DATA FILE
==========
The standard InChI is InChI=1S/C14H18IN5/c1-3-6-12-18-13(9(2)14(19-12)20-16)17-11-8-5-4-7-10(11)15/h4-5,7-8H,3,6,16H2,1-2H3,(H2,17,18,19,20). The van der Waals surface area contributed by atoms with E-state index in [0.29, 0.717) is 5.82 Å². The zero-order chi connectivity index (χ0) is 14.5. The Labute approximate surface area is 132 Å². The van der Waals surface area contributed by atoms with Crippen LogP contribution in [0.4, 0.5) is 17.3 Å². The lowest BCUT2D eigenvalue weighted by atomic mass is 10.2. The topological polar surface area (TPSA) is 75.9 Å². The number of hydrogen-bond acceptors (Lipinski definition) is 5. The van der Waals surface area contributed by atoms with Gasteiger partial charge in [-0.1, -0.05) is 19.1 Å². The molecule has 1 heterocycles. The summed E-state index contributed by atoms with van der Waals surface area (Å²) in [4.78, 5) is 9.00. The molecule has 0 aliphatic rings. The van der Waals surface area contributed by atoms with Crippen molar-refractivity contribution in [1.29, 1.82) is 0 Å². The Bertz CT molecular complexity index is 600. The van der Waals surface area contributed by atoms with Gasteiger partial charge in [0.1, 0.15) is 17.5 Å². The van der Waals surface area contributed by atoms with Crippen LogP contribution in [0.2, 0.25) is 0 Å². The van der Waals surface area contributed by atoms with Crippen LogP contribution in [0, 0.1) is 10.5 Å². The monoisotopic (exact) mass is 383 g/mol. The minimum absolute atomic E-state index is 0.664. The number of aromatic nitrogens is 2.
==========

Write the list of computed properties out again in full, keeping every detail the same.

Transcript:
The standard InChI is InChI=1S/C14H18IN5/c1-3-6-12-18-13(9(2)14(19-12)20-16)17-11-8-5-4-7-10(11)15/h4-5,7-8H,3,6,16H2,1-2H3,(H2,17,18,19,20). The van der Waals surface area contributed by atoms with E-state index in [0.29, 0.717) is 5.82 Å². The zero-order chi connectivity index (χ0) is 14.5. The Labute approximate surface area is 132 Å². The van der Waals surface area contributed by atoms with Crippen LogP contribution in [0.4, 0.5) is 17.3 Å². The lowest BCUT2D eigenvalue weighted by atomic mass is 10.2. The topological polar surface area (TPSA) is 75.9 Å². The number of hydrogen-bond acceptors (Lipinski definition) is 5. The van der Waals surface area contributed by atoms with Gasteiger partial charge in [-0.1, -0.05) is 19.1 Å². The molecule has 1 heterocycles. The summed E-state index contributed by atoms with van der Waals surface area (Å²) in [4.78, 5) is 9.00. The molecule has 0 aliphatic rings. The van der Waals surface area contributed by atoms with Crippen molar-refractivity contribution in [1.29, 1.82) is 0 Å². The Bertz CT molecular complexity index is 600. The van der Waals surface area contributed by atoms with Gasteiger partial charge in [0.1, 0.15) is 17.5 Å². The van der Waals surface area contributed by atoms with Crippen LogP contribution in [0.2, 0.25) is 0 Å². The van der Waals surface area contributed by atoms with Crippen LogP contribution in [0, 0.1) is 10.5 Å². The monoisotopic (exact) mass is 383 g/mol. The minimum absolute atomic E-state index is 0.664. The number of aromatic nitrogens is 2.